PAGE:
A: In terms of how customers access a store on mobile, the two main types of m-commerce are web-based and native, or mobile, applications. But there are also differences between B2B m-commerce and B2C m-commerce. B2C is the more common type of commerce, but B2B can be more high value since businesses are purchasing more expensive products at a higher volume.

Q: What is the difference between app-based m-commerce and web-based m-commerce?

A: At a high level, it has to do with distribution. Apps are distributed through a marketplace, like the Apple Store, Google Play Store, or Windows Stores, while websites historically haven’t had that ability. But that’s changing. In the past, apps gave brands more customization and flexibility, but new technologies are allowing web applications to catch up with key experiences like hardware support, accessing a device’s camera or GPS, and viewing performance. 

And using caching, among other things happening behind the scenes, a lot of mobile app functionality is now available to the web, and has been for the past year or two, although companies haven’t fully taken advantage of it. Tools are being built to allow consumers to have Apple-like experiences on the web, which in the end are a lot less expensive to maintain. But companies also have the ability to then publish their sites across the board into different marketplaces and also have their sites picked up by search engines, something apps have never been able to do.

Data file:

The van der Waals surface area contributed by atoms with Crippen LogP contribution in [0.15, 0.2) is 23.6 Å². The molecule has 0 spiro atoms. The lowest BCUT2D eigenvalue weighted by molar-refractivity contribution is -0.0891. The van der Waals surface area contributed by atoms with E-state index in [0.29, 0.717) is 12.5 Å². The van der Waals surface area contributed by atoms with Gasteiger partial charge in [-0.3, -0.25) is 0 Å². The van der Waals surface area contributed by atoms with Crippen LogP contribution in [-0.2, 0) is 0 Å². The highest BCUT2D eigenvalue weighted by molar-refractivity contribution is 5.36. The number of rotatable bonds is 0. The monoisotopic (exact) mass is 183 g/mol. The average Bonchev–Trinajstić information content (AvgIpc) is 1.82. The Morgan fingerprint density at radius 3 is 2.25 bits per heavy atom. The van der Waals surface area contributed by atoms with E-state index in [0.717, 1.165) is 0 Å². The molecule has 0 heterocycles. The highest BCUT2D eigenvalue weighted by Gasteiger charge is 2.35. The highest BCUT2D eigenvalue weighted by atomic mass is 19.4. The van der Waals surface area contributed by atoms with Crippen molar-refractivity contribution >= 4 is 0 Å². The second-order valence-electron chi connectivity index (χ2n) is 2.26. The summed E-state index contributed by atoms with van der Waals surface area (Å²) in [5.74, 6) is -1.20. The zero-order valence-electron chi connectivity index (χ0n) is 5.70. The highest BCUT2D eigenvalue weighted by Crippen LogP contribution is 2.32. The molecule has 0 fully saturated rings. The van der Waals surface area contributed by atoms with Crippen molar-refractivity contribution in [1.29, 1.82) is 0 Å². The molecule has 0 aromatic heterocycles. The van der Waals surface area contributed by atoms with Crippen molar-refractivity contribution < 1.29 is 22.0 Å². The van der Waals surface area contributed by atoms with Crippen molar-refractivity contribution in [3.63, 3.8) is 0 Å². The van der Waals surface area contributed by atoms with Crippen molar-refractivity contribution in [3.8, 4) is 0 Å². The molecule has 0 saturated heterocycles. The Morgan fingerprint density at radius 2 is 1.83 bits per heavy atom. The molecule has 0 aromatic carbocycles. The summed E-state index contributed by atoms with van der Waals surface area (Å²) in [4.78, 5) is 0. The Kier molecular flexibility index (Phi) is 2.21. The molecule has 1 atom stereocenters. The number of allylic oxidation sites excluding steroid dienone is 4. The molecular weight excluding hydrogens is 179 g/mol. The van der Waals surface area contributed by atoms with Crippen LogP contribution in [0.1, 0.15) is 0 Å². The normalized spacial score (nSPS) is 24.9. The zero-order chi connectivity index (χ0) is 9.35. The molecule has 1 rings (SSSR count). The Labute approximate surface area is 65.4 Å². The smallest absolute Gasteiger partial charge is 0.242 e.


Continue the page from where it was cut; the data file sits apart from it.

Since browser sites are starting to have all the functionality of mobile applications, there is evidence to support that apps are becoming less and less pervasive on home pages or mobile screens. Web applications, in addition to being less expensive than mobile apps to maintain, are also more accessible to a larger audience. If you look at the next 1 billion mobile users, especially outside the United States, they don't necessarily have $1,000 iPhones, or really even $50 phones. And they tend to be more Android-based. They're very limited in terms of storage, and they are very limited in terms of bandwidth and speed. 

Across the market, we’re seeing less reliance upon apps as a whole. Overall, they will likely be replaced by websites, but there will be a couple scenarios where mobile apps are necessary, like if a company needs extreme security or extreme performance. There are also certain apps, like productivity apps that only work a certain way. But in general, the web is on track to replace apps in the near future.